The Revolt of French Canada, 1800-1835: A Chapter of the History of the British Commonwealth

By Helen Taft Manning | Go to book overview

VIII
The Authoritarian Governor
LORD DALHOUSIE, 1820-28

The years from 1808 to 1820 had set the pattern of party strife in Lower Canada; the administration of Lord Dalhousie not only intensified the violence of feeling on both sides, but also created new political problems and an increased sense of insecurity, for Canadians and British-born alike, which was not to be liquidated until long after the rebellion. Yet of all the Governors of his generation, Dalhousie was the most high-minded and conscientious, and the most determined to be absolutely impartial as between the two races in Canada. Like his predecessors, he was a professional soldier, but it was a much more important factor in his mental and spiritual equipment that he was, in every fibre of his being, a Scot and a Presbyterian. Bigsby, who served under him and who contrasts him with the easy-going and sporting Richmond, tells us that he 'was a very favourable specimen of the Scottish mind . . . a quiet, studious, domestic man, faithful to his word and kind, but rather dry. He spoke and acted by measure, as if he were in an enemy's land, and so in truth he was, because in the face of the most determined opposition, he was honestly carrying out, as well as he could, the instructions of ill-informed men residing three thousand miles away.'1

It does not detract from the truth of Bigsby's picture to know that, even in his relations with the Colonial Office, Dalhousie's ultra-Scottish sympathies and connections were a handicap of which he himself had an exaggerated awareness. His predecessors had all had private pipelines to those near the ear of the Colonial Secretary, if not to the Colonial Secretary himself; Dalhousie depended entirely on the good offices of the Scots in London and Edinburgh, who cared for such matters on behalf of their countrymen -- Lord Melville, the Duke of Buccleuch, the Chief Baron for Scotland. These powerful patrons did not fail him, but their efforts on his behalf were probably of more use in securing for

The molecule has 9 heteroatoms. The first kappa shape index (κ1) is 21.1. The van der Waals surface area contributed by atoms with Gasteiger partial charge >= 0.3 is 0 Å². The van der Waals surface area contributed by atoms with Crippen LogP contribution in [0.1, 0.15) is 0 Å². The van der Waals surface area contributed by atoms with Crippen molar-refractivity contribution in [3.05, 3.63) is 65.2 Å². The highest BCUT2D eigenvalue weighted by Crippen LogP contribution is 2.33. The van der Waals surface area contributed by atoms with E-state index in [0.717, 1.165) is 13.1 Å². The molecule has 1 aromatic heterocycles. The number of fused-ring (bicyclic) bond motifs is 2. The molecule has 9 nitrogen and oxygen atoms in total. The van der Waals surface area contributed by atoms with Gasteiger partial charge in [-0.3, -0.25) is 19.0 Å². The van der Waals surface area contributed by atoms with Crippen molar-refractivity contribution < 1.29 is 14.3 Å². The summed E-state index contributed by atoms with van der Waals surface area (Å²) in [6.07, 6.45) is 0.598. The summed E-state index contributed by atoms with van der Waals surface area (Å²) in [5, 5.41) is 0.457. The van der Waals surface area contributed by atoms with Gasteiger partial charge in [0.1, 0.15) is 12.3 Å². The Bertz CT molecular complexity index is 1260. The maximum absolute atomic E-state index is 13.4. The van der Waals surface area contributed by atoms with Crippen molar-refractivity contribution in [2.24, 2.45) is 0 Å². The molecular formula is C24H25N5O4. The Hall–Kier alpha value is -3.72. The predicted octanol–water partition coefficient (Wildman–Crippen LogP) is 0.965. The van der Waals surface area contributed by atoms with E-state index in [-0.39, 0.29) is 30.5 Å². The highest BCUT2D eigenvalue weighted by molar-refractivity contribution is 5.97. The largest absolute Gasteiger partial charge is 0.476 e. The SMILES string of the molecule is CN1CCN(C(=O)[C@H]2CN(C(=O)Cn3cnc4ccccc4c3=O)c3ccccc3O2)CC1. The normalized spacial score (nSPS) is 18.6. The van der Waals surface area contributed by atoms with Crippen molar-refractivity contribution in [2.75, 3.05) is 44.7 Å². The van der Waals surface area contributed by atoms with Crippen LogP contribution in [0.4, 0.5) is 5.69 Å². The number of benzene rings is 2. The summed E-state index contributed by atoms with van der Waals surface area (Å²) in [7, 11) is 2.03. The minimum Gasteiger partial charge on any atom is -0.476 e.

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The Revolt of French Canada, 1800-1835: A Chapter of the History of the British Commonwealth
Table of contents

Table of contents

  • Title Page iii
  • Contents vii
  • List of Illustrations ix
  • Maps x
  • Acknowledgments xi
  • Introduction xiii
  • Part I - The Setting 1
  • I - The Province of Lower Canada 3
  • II - Lord Grenville's Act 23
  • Part II - The Struggle in the Colony: Governor Versus Assembly 39
  • III - Governor, Electorate, Assembly 41
  • IV - The Popular Party 58
  • V - Sir James Craig, 1807-11 77
  • VI - The Francophile Governor Sir George Prevost, 1811-15 95
  • VII - Sir John Coape Sherbrooke, I816-I8 109
  • VIII - Lord Dalhousie, 1820-28 124
  • Part III - The Struggle in the Colony: The Fundamental Issues 149
  • IX - The Question of Union 151
  • XII - The Question of Representation 187
  • XII - The Attack on the Councils 207
  • Part IV - The Reaction in England 223
  • XIII - Reaction in War 225
  • XIV - Reaction in Peace 243
  • XV - The Politics of the Colonial Office 260
  • XVI - The Mind of Parliament 277
  • Part V - The Ascendancy of French Canada 297
  • XVII - The Triumph of the Assembly 299
  • XVIII - The Work of the Assembly 311
  • XIX - The Forces Dividing 321
  • XX - The Catastrophe 335
  • XXI - The Election of 1834 355
  • Conclusion 374
  • Appendix 378
  • Bibliographical Notes 384
  • Notes 390
  • Index 419
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